Rogue condo boards and community associations defend themselves against claims of individual owners everyday.  These kinds of cases are so commonplace that alternative dispute resolution has been implemented.  The Florida Legislature has passed special laws to deal with the situation, explaining:


(a) The Legislature finds that unit owners are frequently at a disadvantage when litigating against an association. Specifically, a condominium association, with its statutory assessment authority, is often more able to bear the costs and expenses of litigation than the unit owner who must rely on his or her own financial resources to satisfy the costs of litigation against the association.

(b) The Legislature finds that alternative dispute resolution has been making progress in reducing court dockets and trials and in offering a more efficient, cost-effective option to court litigation. However, the Legislature also finds that alternative dispute resolution should not be used as a mechanism to encourage the filing of frivolous or nuisance suits.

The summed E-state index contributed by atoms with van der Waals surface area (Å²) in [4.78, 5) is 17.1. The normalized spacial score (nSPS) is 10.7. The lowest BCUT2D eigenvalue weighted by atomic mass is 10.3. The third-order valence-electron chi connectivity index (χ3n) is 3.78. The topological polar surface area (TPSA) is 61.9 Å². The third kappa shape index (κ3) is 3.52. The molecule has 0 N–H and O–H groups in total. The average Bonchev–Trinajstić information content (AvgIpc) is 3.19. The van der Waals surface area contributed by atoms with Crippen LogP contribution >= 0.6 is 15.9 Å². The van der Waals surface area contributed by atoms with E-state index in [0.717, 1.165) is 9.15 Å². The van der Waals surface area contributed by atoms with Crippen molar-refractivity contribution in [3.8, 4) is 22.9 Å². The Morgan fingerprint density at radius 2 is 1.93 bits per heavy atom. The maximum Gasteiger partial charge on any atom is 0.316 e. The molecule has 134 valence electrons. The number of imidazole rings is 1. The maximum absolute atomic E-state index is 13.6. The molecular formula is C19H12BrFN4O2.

(c) There exists a need to develop a flexible means of alternative dispute resolution that directs disputes to the most efficient means of resolution.

(d) The high cost and significant delay of circuit court litigation faced by unit owners in the state can be alleviated by requiring nonbinding arbitration and mediation in appropriate cases, thereby reducing delay and attorney’s fees while preserving the right of either party to have its case heard by a jury, if applicable, in a court of law.

What does that mean?  An individual owner is unable to immediately file a lawsuit in civil court over his or her challenge to the Board or Association, no matter how meritorious, because certain complaints must be heard before a Mediator or Third Party Arbitrator.

See Florida Statute §718.1255 which discusses alternative dispute resolution, voluntary mediation and mandatory nonbinding arbitration between a condo owner and the board of directors.

Not All Disputes Are Routed to the Conference Table in Mediation or Arbitration: Instances Where An Owner Can Sue